You're doing well with the pullups. I think that you should be able to pause more at the "top" of your attempts more. Both on the top partials and the bottom partials. Try to hold tight at the top of your reps for another few seconds. And especially on the top ones, try to really retract and depress your scapula, bringing your chest up just as high as you possibly can and HOLD try to sqeeze out a few more milimeters of movement. This does make a dfference. This is one of those cases where almost counts and effort is everything. Do at least a three count. This could mean you need to sacrifice a few reps although you may be able to retain reps with rest periods that are a bit longer. Pausing at you current joint angle and holding, called statics, can really help you break through to that next few degrees.
Another thing, work to failure. There are different degrees of failure of course but as you go along, push it a bit more. Working to failure and beyond, when possible, helps add reps. In this case leaving a few reps "in the tank" is not going to help you.
Your deadlifts are excellent. I've seen them before in the 'GUS India' compilations and I was very impressed. Keep doing what you're doing.
Front squats are good too but you need to control your head. You are bobbing it around and as you approach the bottom your head tends to bob a bit forward. Remember that the body follows the head. You want to keep your chin a bit tucked head back and neck neutral. Keep it tight. Stare either straight ahead or a bit up with you eyes but don't move your head. This may make you feel unbalanced and that is probably why you're moving your head in the first place. If you feel very unbalanced make sure you have a spotter behind you. Then work on it and you will get used to it.
To get your head and neck in the right position:
1. Imagine that there is a tennis ball under your chin and that you must hold the ball in place between you chin and the top of your sternum.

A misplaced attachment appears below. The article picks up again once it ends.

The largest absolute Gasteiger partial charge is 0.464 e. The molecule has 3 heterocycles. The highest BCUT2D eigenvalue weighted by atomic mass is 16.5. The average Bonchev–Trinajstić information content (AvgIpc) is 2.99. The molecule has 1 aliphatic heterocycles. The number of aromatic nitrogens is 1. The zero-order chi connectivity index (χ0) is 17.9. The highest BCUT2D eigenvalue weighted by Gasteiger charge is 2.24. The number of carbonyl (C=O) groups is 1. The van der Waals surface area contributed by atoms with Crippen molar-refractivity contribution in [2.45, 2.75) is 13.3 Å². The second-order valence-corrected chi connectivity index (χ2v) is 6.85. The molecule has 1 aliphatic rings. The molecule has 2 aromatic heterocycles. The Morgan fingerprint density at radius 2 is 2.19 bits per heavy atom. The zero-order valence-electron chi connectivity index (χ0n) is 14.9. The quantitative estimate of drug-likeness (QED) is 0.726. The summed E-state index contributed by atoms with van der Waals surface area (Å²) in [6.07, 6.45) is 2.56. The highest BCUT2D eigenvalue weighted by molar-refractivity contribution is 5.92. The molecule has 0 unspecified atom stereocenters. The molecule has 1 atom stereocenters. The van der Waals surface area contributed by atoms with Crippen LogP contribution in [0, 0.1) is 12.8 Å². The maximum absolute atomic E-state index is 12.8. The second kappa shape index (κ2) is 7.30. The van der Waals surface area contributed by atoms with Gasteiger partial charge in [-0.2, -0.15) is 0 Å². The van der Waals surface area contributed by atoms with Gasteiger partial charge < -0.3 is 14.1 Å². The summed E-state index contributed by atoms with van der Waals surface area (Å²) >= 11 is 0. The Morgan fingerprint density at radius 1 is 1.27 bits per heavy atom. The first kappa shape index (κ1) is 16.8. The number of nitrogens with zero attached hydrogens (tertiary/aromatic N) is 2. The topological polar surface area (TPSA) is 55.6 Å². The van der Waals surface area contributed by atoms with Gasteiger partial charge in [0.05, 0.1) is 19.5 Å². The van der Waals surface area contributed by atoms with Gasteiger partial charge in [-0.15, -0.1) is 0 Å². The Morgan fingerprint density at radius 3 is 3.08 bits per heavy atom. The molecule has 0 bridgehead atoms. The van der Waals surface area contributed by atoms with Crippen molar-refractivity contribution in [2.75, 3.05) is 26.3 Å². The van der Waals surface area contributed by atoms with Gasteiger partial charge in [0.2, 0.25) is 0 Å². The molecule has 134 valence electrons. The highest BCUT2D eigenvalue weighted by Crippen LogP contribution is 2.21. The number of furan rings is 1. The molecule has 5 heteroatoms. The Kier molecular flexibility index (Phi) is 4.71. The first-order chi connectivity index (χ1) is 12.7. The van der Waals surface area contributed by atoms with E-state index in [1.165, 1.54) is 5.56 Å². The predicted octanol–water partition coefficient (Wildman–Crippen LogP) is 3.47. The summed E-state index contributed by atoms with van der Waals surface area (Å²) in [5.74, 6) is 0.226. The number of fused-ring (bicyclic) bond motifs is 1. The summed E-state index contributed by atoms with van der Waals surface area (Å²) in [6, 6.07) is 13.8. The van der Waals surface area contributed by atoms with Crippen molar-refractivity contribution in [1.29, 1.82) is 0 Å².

2. At the same time, imagine that you are standing with your back against a wall and you want to bring your neck back closer to the wall. Just slightly. (You can actually use a wall to practice this.
3. While all this is going on imagine that the top of your head is filled with helium causing your head to want to float up toward the ceiling. Yeah, I know that sounds silly but "floating" your head promotes extension and length.
All this may seem like a lot of things to think about while lifting…and it is. So don't think about it while lifting. Think about it and practice it while your not lifting. Develop some simple mental cues for it, like "chin ball", "neck wall", "head float" or whatever works for you. Rehearse these in your mind while thinking through and practicing the cues. Keep it simple.
You have a bit of a hard transition from the hole. Your hips want to come back right as you start to rise. To solve that the trick is to never let up on the bar. The way I explain it to people is to "address the bar". Remember that the purpose of any barbell squat is not really to SQUAT! It's to stand up with the bar. So always be pushing up into the bar and drive your elbows up. Never let up on the bar even while you are descending and continue to address the bar at the bottom. Don't relax your upper body but pretend like you want to stretch your spine and lift the bar even while your legs are not moving. All this keeps you from transitioning to flexion and in the long run will allow you to come out of the hole easily and powerfully without that awkward transition from flexion to extension.
We'll need to work on your dumbbell rows.
And I like your hair.
P.S. Once again Joe and I were posting at the same time so I wasn't ignoring his post. He always wins and gets his in first because mine are longer (I don't have no bossman breathing down my neck). We seem to be on the exact same schedule.